As of April 25th, there are still 29,675 people in ICE detention. These numbers have been slowly decreasing – insufficiently so, and even then, we know that it is not as a result of ICE granting immigrants much needed relief. The administration’s menu of asylum restrictions has effectively closed our Southern border so that CBP is booking about 75% less people in to ICE custody. Meanwhile at a time when the agency is being advised to engage in mass releases, the average length of stay for people in ICE custody has increased 40% this month to 72.3 days. This means that since the start of this pandemic, ICE has actually been holding people for increasingly longer periods of time.
To be clear, when accounting for how the few releases ICE admitted to making contribute to the decreases in the detention population, it’s clear that the agency is not prioritizing the clearly outlined recommendation of release. The numbers do not mean immigrants are seeing relief but come in large part from denying people their right to seek asylum and continued deportations by the thousands – the true priorities of these agencies.
State of Organizing on the Inside
Since March, there have been at least 20 confirmed hunger strikes with nearly 2,000 people participating in detention facilities across the country, protesting their incarceration and demanding to be released. For reference, we recorded 13 hunger strikes in all of 2019. This is a nationwide trend of immigrants caged in ICE jails refusing meals, knowingly weakening their immune systems during the pandemic, because they understand that regardless of ICE’s response, release is their only option for true safety.
Folks are also protesting by refusing to work in the kitchen, laundry room, or commissary, as ICE is increasingly relying on the labor of people in its custody to operate its facilities. Immigrants in Georgia’s Irwin County Detention Center held up signs asking for help through video communications, while member group La Resistencia captured protesters at Washington’s Northwest Detention Center spelling out distress signals with their bodies. People in detention are putting their bodies on the line to fight for their lives and their demands are clear: only immediate release will keep them safe from exposure to the virus.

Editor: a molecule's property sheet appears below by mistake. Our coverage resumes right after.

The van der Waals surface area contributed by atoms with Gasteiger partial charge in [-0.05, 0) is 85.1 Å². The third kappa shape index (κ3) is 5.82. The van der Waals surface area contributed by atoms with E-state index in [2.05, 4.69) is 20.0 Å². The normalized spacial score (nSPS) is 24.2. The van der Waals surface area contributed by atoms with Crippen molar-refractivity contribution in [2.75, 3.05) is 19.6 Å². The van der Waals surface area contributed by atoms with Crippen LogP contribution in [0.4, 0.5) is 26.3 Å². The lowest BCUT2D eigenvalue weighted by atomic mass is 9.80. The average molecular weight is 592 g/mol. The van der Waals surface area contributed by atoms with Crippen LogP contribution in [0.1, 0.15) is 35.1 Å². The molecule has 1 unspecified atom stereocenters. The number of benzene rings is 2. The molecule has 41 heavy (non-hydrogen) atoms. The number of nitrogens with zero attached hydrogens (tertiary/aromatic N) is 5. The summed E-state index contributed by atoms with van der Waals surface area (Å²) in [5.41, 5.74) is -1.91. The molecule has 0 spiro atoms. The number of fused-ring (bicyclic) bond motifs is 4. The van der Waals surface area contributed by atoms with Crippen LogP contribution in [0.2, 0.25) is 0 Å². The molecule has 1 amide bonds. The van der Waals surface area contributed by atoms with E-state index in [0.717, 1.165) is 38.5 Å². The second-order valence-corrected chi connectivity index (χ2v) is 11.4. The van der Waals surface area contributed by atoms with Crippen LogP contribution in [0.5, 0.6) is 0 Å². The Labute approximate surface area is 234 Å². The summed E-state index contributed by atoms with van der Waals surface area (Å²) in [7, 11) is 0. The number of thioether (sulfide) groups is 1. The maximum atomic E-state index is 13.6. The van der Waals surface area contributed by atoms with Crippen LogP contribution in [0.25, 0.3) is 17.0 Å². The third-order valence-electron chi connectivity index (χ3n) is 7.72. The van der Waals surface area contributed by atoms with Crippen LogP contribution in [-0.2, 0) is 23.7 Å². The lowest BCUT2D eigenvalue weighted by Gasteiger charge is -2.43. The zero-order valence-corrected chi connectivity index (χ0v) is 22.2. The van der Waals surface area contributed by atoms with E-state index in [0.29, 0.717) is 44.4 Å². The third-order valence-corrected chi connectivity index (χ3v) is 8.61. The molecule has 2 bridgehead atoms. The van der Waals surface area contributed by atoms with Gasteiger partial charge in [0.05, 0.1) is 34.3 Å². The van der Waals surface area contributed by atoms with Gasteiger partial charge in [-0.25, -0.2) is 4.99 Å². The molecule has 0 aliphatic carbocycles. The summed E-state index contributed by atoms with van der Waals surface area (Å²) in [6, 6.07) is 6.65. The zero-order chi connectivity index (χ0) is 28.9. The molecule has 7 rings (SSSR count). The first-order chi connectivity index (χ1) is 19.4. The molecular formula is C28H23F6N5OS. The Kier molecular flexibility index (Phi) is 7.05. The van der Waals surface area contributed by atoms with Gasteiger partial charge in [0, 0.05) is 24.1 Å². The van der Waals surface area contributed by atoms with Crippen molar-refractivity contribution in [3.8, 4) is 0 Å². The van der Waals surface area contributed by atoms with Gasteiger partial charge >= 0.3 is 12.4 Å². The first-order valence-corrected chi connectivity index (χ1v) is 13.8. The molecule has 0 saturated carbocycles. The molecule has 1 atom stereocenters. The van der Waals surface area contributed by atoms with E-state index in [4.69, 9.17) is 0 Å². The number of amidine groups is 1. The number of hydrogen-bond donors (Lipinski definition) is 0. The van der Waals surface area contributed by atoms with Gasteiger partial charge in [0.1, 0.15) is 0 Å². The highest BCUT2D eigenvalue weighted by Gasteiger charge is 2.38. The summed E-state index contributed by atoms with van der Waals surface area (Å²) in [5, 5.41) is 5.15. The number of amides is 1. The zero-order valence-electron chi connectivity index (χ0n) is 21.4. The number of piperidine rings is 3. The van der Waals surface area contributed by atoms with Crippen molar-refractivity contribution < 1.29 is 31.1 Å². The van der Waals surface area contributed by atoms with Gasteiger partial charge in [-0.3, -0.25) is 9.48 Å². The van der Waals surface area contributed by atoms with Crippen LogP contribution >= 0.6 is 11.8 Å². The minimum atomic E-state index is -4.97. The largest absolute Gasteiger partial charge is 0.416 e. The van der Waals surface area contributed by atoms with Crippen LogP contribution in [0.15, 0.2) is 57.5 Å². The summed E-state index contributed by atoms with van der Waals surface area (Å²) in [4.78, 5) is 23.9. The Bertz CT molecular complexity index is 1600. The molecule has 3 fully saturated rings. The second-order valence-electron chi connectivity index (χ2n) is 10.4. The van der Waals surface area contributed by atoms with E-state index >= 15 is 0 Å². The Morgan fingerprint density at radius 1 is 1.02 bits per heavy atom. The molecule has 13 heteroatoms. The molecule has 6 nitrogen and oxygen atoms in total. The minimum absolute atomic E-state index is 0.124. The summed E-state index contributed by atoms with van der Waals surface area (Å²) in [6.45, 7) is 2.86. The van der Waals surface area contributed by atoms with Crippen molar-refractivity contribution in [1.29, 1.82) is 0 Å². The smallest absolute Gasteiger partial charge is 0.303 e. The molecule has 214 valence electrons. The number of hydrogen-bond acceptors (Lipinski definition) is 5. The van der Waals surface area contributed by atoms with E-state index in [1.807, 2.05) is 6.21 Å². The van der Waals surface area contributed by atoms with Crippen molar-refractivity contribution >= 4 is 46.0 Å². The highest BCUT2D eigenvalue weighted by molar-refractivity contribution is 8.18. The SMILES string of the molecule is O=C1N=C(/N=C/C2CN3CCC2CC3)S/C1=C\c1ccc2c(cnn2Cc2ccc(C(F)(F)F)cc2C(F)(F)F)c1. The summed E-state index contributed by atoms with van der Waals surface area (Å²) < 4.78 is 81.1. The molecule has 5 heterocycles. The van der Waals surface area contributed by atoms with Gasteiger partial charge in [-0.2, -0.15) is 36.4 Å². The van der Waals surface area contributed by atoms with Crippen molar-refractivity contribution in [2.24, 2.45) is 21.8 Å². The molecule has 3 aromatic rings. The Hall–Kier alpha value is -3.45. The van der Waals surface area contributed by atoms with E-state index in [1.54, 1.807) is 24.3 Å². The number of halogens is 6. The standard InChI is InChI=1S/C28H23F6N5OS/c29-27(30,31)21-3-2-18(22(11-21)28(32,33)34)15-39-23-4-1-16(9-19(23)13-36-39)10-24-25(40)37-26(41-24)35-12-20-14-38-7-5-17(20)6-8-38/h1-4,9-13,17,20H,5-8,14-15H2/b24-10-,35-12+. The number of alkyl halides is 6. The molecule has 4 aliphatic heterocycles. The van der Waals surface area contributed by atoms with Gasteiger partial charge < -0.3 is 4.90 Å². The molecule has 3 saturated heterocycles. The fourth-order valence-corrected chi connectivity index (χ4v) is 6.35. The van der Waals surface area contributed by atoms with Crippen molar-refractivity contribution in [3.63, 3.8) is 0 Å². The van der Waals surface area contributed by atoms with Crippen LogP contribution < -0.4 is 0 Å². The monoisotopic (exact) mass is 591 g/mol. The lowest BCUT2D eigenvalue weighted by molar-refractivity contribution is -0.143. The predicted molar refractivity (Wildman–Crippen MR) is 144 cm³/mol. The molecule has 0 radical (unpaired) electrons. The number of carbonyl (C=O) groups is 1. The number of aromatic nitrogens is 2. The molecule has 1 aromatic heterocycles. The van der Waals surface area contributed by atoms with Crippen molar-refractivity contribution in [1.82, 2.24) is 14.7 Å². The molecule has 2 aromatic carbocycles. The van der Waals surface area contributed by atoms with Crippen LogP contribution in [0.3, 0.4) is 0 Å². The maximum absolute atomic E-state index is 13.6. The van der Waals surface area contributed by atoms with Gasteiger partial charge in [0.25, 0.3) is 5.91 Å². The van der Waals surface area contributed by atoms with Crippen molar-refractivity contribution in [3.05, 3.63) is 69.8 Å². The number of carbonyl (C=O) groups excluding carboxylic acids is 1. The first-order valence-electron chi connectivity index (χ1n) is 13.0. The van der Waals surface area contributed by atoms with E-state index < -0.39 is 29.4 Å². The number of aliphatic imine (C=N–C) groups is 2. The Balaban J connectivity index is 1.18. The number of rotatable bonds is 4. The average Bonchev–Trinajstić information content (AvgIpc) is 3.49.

ICYMI: Resources from the Network
- New media analysis and recommendations created in partnership with Immigrant Defense Project and in consultation with other DWN members to build an understanding of how the media has been impacted by this moment and how to adapt to still get our stories out there.
- Two-part webinar series led by Latinx Therapists Action Network on building and sharing tools for healing (May 11th and May 24th). Register here.
- Fact sheets, custody re-determination request templates, and other resources for folks seeking relief for individuals particularly vulnerable to coronavirus exposure under the preliminary injunction.
- New advocate report based on interviews with 150 people detained at five privately run ICE detention centers opened under the Trump administration. It looks at how the immigrant detention system has grown since 2017, the poor conditions and inadequate medical care, and the due process hurdles faced by immigrants held in remote locations.
- DWN’s #FreeThemAll toolkit with regularly updated calls to action from DWN members. Please reach out to our team to have any new calls to action included as well.